A review of Dante’s Inferno

by Tue Vo

A simple version of the plot: Dante, now a generic guy in the fast-paced modern big city, lost his way of life. He is approached by Virgil, who he vaguely remembers as an old dude who wrote Aeneid 2000 years ago, which no one reads. He takes Dante on a journey to hell so that he to see different kinds of suffering. During this time, Dante meets a lot of different people who are historically important or acquaintances of his. Afterwards, they both escape from hell, and Dante chooses to live his life not committing any of the sins he encounters.

The fascinating feature of the film is the adoption of a highly creative visual display of paper puppets on a paper theater. This uniqueness will probably delight viewers who look forward to a new, innovative method of visual expression. However, apart from this technical cleverness, the movie is generic in its plot and message.

Repeated use of humor and linkage to modern figures cloak the film in a “more modern” appearance, but that is as far as it can go. The humor is used in a dull and uncreative way. Probably the funniest of all, JFK in the circle of lust, does not bring any deeper message than mere entertainment. Yet, the entertainment comes at the cost of ignorance and a lack of insight and empathy. Repeated parody of historical figures, especially a malicious portrayal of Dick Cheney, further amplify the generic societal parody of these so-called wicked figures. Stuck too much in the superficial display, unlike the original Inferno, the film fails to provide a sympathetic understanding of the characters and probes any deeper into human nature.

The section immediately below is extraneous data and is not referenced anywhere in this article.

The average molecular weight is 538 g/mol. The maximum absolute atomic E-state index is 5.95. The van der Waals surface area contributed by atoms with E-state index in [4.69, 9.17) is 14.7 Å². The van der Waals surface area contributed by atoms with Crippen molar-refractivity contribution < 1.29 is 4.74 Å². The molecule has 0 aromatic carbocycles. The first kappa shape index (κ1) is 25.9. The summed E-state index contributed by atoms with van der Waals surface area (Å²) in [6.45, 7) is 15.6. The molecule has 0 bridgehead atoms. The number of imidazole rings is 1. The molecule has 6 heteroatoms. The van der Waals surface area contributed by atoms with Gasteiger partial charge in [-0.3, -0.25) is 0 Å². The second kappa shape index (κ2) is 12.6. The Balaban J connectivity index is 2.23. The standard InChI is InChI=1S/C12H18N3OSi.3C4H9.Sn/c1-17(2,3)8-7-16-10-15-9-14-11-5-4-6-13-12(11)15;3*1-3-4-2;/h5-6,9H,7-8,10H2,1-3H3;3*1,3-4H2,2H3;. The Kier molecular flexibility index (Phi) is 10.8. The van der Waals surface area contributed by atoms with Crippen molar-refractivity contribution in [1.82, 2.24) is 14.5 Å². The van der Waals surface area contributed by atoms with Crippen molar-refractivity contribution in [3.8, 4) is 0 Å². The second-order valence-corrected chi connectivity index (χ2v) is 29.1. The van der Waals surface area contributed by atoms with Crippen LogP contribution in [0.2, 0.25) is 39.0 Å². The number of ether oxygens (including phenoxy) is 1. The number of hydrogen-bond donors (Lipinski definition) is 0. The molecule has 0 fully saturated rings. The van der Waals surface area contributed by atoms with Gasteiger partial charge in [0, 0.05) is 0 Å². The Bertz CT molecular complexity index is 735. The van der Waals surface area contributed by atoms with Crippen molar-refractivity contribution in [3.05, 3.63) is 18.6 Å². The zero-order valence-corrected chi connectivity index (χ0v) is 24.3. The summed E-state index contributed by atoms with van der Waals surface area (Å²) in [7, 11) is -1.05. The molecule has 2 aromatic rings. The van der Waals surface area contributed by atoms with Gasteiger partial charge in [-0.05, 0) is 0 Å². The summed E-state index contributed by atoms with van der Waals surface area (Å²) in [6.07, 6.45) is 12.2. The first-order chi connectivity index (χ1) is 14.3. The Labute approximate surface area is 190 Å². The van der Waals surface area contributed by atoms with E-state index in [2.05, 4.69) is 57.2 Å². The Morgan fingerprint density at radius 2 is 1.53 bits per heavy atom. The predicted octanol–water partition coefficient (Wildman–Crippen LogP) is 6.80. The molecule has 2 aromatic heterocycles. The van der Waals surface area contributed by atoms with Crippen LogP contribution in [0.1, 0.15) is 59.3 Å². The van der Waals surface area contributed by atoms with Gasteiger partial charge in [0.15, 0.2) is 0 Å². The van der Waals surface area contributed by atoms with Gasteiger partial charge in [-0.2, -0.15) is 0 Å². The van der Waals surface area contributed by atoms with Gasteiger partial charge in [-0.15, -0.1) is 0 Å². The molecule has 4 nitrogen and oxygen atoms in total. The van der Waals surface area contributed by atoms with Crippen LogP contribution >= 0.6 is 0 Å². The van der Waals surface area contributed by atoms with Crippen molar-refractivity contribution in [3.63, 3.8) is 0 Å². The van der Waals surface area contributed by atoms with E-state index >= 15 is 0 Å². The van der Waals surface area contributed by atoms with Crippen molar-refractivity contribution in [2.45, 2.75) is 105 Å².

The anti-climatic feature may also disappoint the viewers. The movie is a long, repetitive portrayal of different hell circles. Once viewers get used to the pattern, each upcoming circle looks less and less exciting. The final encounter with the hellish Lucifer looks like just one another trip, with its usual depthless humor and predictable hook via appearances of familiar modern figures.

If there is a place in which the film version can outshine the original, this should be the ending resolution. Originally, Dante crystallized the core of story in the journey and little in the ending. A creative film version may attempt to do otherwise. However, here, the norm of repetition prevails: after observing all the damnations, Dante, as uncreatively as the film version portraying him, simply walks away and tells himself to live a life not messing with any of these sins.

Of course, it’s unfair to judge the movie based on its original book, as different means of expression separate these two realms. The artistic visual display can delight some viewers, but the lack of depth in plot and message will undoubtedly disappoint many critics. In sum, this movie is suited more to Dantean fans who want to relive the original than to hopeful viewers who seek a transforming or inspirational experience.